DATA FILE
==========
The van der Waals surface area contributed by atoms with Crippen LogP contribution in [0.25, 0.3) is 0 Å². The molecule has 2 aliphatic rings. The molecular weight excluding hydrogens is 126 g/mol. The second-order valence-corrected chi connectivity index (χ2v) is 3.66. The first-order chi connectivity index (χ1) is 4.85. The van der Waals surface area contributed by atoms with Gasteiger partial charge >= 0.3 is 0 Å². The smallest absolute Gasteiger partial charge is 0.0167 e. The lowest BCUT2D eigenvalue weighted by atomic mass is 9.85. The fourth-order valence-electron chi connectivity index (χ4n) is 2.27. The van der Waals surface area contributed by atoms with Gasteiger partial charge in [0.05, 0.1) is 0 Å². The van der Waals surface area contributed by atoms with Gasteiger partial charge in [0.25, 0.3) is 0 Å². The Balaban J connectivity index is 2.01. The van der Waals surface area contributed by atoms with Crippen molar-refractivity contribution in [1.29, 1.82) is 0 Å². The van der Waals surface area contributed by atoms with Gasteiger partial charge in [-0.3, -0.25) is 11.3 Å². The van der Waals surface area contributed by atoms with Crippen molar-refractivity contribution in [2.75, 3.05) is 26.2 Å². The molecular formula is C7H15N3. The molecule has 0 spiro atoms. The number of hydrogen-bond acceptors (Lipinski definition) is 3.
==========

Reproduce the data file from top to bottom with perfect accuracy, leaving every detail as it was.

The van der Waals surface area contributed by atoms with Crippen LogP contribution in [0.25, 0.3) is 0 Å². The molecule has 2 aliphatic rings. The molecular weight excluding hydrogens is 126 g/mol. The second-order valence-corrected chi connectivity index (χ2v) is 3.66. The first-order chi connectivity index (χ1) is 4.85. The van der Waals surface area contributed by atoms with Gasteiger partial charge >= 0.3 is 0 Å². The smallest absolute Gasteiger partial charge is 0.0167 e. The lowest BCUT2D eigenvalue weighted by atomic mass is 9.85. The fourth-order valence-electron chi connectivity index (χ4n) is 2.27. The van der Waals surface area contributed by atoms with Gasteiger partial charge in [0.05, 0.1) is 0 Å². The van der Waals surface area contributed by atoms with Gasteiger partial charge in [0.25, 0.3) is 0 Å². The Balaban J connectivity index is 2.01. The van der Waals surface area contributed by atoms with Crippen molar-refractivity contribution in [1.29, 1.82) is 0 Å². The van der Waals surface area contributed by atoms with Gasteiger partial charge in [-0.3, -0.25) is 11.3 Å². The van der Waals surface area contributed by atoms with Crippen molar-refractivity contribution in [2.75, 3.05) is 26.2 Å². The molecular formula is C7H15N3. The molecule has 0 spiro atoms. The number of hydrogen-bond acceptors (Lipinski definition) is 3.